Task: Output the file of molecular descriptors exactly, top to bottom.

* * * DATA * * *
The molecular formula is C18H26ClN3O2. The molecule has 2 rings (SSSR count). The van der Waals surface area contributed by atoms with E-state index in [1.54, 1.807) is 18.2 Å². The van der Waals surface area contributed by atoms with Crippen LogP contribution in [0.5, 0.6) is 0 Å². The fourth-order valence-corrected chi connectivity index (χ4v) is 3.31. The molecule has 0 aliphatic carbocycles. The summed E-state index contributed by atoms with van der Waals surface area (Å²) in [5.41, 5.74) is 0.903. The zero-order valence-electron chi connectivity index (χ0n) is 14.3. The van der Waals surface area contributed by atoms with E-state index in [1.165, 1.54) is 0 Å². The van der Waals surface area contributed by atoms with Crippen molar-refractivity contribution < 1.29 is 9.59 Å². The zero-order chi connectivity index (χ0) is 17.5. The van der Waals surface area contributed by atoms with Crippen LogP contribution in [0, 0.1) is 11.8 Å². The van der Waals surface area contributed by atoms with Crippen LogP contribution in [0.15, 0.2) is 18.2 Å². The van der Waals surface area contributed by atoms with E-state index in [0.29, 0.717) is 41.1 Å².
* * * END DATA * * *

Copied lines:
The molecular formula is C18H26ClN3O2. The molecule has 2 rings (SSSR count). The van der Waals surface area contributed by atoms with E-state index in [1.54, 1.807) is 18.2 Å². The van der Waals surface area contributed by atoms with Crippen LogP contribution in [0.5, 0.6) is 0 Å². The fourth-order valence-corrected chi connectivity index (χ4v) is 3.31. The molecule has 0 aliphatic carbocycles. The summed E-state index contributed by atoms with van der Waals surface area (Å²) in [5.41, 5.74) is 0.903. The zero-order valence-electron chi connectivity index (χ0n) is 14.3. The van der Waals surface area contributed by atoms with E-state index in [1.165, 1.54) is 0 Å². The van der Waals surface area contributed by atoms with Crippen molar-refractivity contribution < 1.29 is 9.59 Å². The zero-order chi connectivity index (χ0) is 17.5. The van der Waals surface area contributed by atoms with Crippen LogP contribution in [0, 0.1) is 11.8 Å². The van der Waals surface area contributed by atoms with Crippen LogP contribution in [0.15, 0.2) is 18.2 Å². The van der Waals surface area contributed by atoms with E-state index in [0.29, 0.717) is 41.1 Å².